Before the 1940s, the colonial powers in Southeast Asia operated within territorial spheres of influence that offered little basis for any sort of nationalism. The Japanese Occupation brought a redrawing of certain territorial boundaries, but these changes were reversed immediately after the surrender in conformance with the idea that the peace should bring a return to the status quo ante. During the Occupation, a number of conflicting concepts of nationalism gained support, ranging from a broad sense of Asian national identity (cultivated by the Japanese through slogans such as "Asia for the Asians") to an acute awareness of local identities based on classic ethnic markers such as language, religion and culture (as reflected both in local initiatives and in discriminatory Japanese policies). The local political leaders who dominated the region both during and after the war promoted state-based nationalisms that broke with and were hostile to existing identities, but served their objective of taking control of the bureaucratic systems of the prewar colonial states and using them to fulfill modernizing agendas.

The Unintended Effect of Japanese Occupation on Laotian Nationalism

Yoko Kikuchi, Tokyo University of Foreign Studies

In this paper, the period of the Japanese rule of Laos is explored, and opposing views of the long-term effects of Japan’s brief occupation are examined. Although Japan entered French Indo-China as early as 1940, in northern Vietnam, it did not gain a foothold in Laos until 1944, when Japanese troops were stationed in southern Laos. More complete control came following the Japanese military’s coup-de-force of March 9, 1945. Troops then occupied towns along the Mekong River and drove French troops from the area. Upon the entry of Japanese troops to Luang Prabang in early April, the Kingdom of Luang Prabang claimed its independence on April 8, 1945. That independence was nominal at best, however, for a Japanese Supreme Counselor was quickly appointed.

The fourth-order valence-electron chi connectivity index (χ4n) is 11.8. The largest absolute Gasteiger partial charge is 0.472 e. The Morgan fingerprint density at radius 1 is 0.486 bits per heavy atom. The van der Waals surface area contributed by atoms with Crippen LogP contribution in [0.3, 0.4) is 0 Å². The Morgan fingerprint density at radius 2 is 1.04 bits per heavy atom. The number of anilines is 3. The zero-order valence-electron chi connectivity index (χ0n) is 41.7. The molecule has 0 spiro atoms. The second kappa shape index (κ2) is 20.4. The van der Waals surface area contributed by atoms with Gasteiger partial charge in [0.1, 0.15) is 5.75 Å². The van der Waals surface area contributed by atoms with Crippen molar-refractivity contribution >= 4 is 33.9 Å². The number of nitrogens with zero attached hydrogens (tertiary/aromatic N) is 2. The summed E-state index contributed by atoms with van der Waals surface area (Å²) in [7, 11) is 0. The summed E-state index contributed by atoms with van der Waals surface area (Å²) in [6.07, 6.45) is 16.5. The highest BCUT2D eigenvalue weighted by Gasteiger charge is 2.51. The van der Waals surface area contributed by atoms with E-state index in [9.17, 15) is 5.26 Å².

The extent to which Japan’s control was exercised is in dispute; it has been suggested that, following the policy of "maintaining the state of things," Japan, pressed with other concerns, did not intervene in the domestic affairs of Laos. With the surrender of Japan, the occupation was ended after a mere five months. In that brief period, Japan did little more than work on road construction from Samneua to Paksane. Research is scant on Japan’s occupation of Laos and what that occupation meant for the country and people. Official statements have come from Laos claiming that it was a period of Japanese fascist rule and that the people suffered greatly, especially during road construction. Conversely, some Laos scholars have suggested that the period was useful in preparing Laos for the nationalist movement. Rather than discrediting conventional views of the crimes of Japanese colonialism, this paper suggests that although the brief Japanese rule did not stimulate the nationalist movement in Laos, it did have the effect, intended or not, of accelerating that movement.

Imai Tadashi’s Transcolonial Film Career in Transnational Perspective, 1943–1991: Korea, Japan, Japanese Americans

Takashi Fujitani, University of California, San Diego

This paper primarily examines the continuities and discontinuities between Imai Tadashi’s lesser known late-colonial films about loyal Koreans in the Japanese empire ("Boro no kesshitai" [Suicide Squad at the Watchtower] and "Ai to chikai" [Love and Pledge]) and his three well-known postwar films on Okinawa ("Himeyuri no to [Red Lily Tower], 1953 and 1982 versions) and Korea ("Seishun to senso" [Youth and War]).

The paper will be attentive to the ways in which Imai’s wartime filmic representations of ethnicity, gender, family, adoption, and death served to figure colonial Korea and Koreans within the Japanese nation and how, despite his later renunciation of himself as a wartime collaborator, he continued to draw upon colonial discourse and visual strategies to nationalize Okinawa and Okinawans in his postwar films. In lieu of a conclusion, I will juxtapose Imai’s last film, "Seishun to senso," to a Hollywood film about Japanese Americans during the war, "From Hell to Eternity."

I hope to demonstrate that, despite their good intentions, the liberal directors of these films probably did more to assuage the dominant majority’s war guilt than to reveal the wounds and heal the trauma of their colonial and ethnic victims. Here I will argue that these directors, in astonishingly similar ways, worked through representations of families and adoption to forget wartime brutality and coerced assimilation by remembering interethnic love.